Searching for the Better Me by Melissa Swedoski

A funny thing happened to me recently – I learned to let go of some of the baggage I’ve been carrying around for years. And when I say years, I mean almost two decades. You’d think at the ripe old age of 44 that I would have transitioned out of it already, but alas and alack, I was still taking my American Tourister size regrets around. As though carrying two toddlers wasn’t enough.

When I met my husband, I had just come out of a long relationship that was not in the least bit healthy for me, emotionally or physically. I had given away too much of my time and my heart and soul before realizing that it had been time almost wasted. It’s true that we learn things from every experience in our lives, but in some ways the things that I had learned were not positive ones. They were things that only made me dislike myself even more.

Much to my surprise, when I finally found the true love of my life, the one who would fill all the dark spaces that even I wasn’t sure would or could ever be filled, it turned out he was younger than I. Thirteen years younger, to be exact. He was full of life and fun and a sense of adventure. Life had not yet tarnished his good nature. It had not yet proven to him to be a disappointment to be endured, but rather, a joy to be exulted in at every turn. He was the proverbial light at the end of the tunnel.

But I opted to continue carrying the baggage. I opted to still secretly blame myself for relationships gone wrong, friendships turned sour, jobs that were nothing but dead ends. I chose to maintain a facade of having it all together, while secretly feeling as though I was in bits and pieces on the inside.

After 10 years together, I finally broke through. From somewhere inside me, I finally found not only the courage to open that ginormous piece of luggage I’d stashed in my psyche, but also found the ability to share its contents. Most of it, anyway.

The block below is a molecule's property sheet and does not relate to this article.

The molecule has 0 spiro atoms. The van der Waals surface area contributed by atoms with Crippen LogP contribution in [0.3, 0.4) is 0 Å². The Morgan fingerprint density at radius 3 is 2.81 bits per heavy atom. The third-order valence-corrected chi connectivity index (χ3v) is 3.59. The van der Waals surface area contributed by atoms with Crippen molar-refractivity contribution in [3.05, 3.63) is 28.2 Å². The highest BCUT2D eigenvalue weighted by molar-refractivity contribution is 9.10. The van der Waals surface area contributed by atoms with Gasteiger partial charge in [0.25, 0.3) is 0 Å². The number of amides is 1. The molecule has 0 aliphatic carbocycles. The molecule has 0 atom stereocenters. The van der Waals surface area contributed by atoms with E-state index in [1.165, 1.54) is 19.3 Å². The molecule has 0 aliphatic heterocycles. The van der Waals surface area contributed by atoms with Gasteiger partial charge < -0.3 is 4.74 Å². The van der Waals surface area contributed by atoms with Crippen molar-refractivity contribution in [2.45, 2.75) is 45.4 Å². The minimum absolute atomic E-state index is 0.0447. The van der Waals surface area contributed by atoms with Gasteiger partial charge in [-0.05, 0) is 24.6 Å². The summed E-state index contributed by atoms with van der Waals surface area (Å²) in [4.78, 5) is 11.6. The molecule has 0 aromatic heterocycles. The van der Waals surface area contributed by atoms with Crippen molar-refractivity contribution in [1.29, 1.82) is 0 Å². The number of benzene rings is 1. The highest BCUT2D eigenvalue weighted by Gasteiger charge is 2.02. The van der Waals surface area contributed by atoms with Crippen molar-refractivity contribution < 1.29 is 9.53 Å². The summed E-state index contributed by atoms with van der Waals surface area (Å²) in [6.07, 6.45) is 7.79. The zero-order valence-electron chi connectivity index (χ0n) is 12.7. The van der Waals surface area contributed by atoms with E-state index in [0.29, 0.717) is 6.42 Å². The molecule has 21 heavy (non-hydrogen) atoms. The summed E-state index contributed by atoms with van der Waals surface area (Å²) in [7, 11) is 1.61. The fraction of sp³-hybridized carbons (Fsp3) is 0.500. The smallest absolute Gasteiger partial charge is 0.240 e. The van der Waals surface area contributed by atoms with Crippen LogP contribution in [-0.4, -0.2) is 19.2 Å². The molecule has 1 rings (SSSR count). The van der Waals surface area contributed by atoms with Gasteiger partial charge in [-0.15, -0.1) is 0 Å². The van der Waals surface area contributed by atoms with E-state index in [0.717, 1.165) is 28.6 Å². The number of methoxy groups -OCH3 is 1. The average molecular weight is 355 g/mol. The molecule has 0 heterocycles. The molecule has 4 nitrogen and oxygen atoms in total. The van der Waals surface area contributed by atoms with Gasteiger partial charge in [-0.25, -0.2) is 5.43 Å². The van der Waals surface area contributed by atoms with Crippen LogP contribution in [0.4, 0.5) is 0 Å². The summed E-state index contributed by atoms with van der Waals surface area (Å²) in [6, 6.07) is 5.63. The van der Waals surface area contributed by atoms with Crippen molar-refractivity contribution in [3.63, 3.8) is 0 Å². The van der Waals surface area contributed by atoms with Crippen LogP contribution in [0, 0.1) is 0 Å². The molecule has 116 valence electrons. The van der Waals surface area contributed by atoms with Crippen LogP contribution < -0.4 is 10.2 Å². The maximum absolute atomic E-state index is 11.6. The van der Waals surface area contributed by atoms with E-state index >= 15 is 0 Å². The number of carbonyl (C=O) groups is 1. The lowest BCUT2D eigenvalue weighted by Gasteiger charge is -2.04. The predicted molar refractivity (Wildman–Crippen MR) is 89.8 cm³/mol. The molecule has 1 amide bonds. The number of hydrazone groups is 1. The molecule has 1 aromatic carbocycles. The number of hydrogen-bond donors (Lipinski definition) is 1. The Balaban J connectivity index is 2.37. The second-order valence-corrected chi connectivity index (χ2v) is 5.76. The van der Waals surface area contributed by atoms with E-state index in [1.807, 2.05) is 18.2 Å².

It turns out, my husband was genuinely interested. He honestly wanted to know what it was I holding so tightly and so secretively in that bag that it was preventing not only my Motherhood Later Than Sooner - Searching for the Better Me by Melissa Swedoskiability to reach forward to a successful future for myself, but for a loving, open and honest relationship for us. For our children. For the mental and physical health of our family. It turns out that all those dark, fear inducing secrets that I continued to castigate myself for didn’t belong in the dark. They were better served coming out into the light.

See, when you think you don’t deserve happiness, and you’ve had one or two people that you thought you loved and trusted tell you that you didn’t deserve it, at some point, the rigors of belief set in. You don’t just imagine that they could be wrong; you just fall in step with the belief that they are right. And it takes a strong person to open the window and let the sun shine in and the breeze blow through.

I’d love to tell you that I am that strong of a person. The truth is that my baggage still sits in a corner of my closet, occasionally calling to me, mocking me, daring me to walk away. And some days, I open that silly psychic carry-on and let it work its bedevilment on me. I still ponder on mistakes I made, wrong turns I took, dead ends that I followed, no matter how many red flags were thrown in my way. I wonder how my life would look now if I’d chosen better paths, or what seemed like better paths. But the reality is that I might never have met my husband on an alternate path. And I wouldn’t have this life that I love so much now. I might not have the two smiling, beautiful toddler girls that we have been blessed with sitting on my lap, singing made-up songs.

Once I chose to share this inner self, this shameful self, with my husband, life got almost instantly brighter. My shoulders and neck didn’t hurt as much. I didn’t scold myself for eating one too many cookies. I stopped wondering what would have happened if I’d broken off relationships at the first sign of trouble, rather than spending dramatic years attempting to fix that which was irreparably broken.

In fact, the very next day, I started to laugh again. I started to be moved by books and music and sunsets again. I started to enjoy my children playing with ladybugs. I started enjoying the blessings that I have rather than wondering how I was going to attain that which seems so elusive. Because the real truth was that it was there all along, waiting to be allowed to come out and play, not worrying about offending someone or pulling the anchor on an already sinking ship.

And from here forward I hope to be a better mother, wife, friend, daughter and sister, but I especially hope to be a better me. Whoever she might turn out to be.

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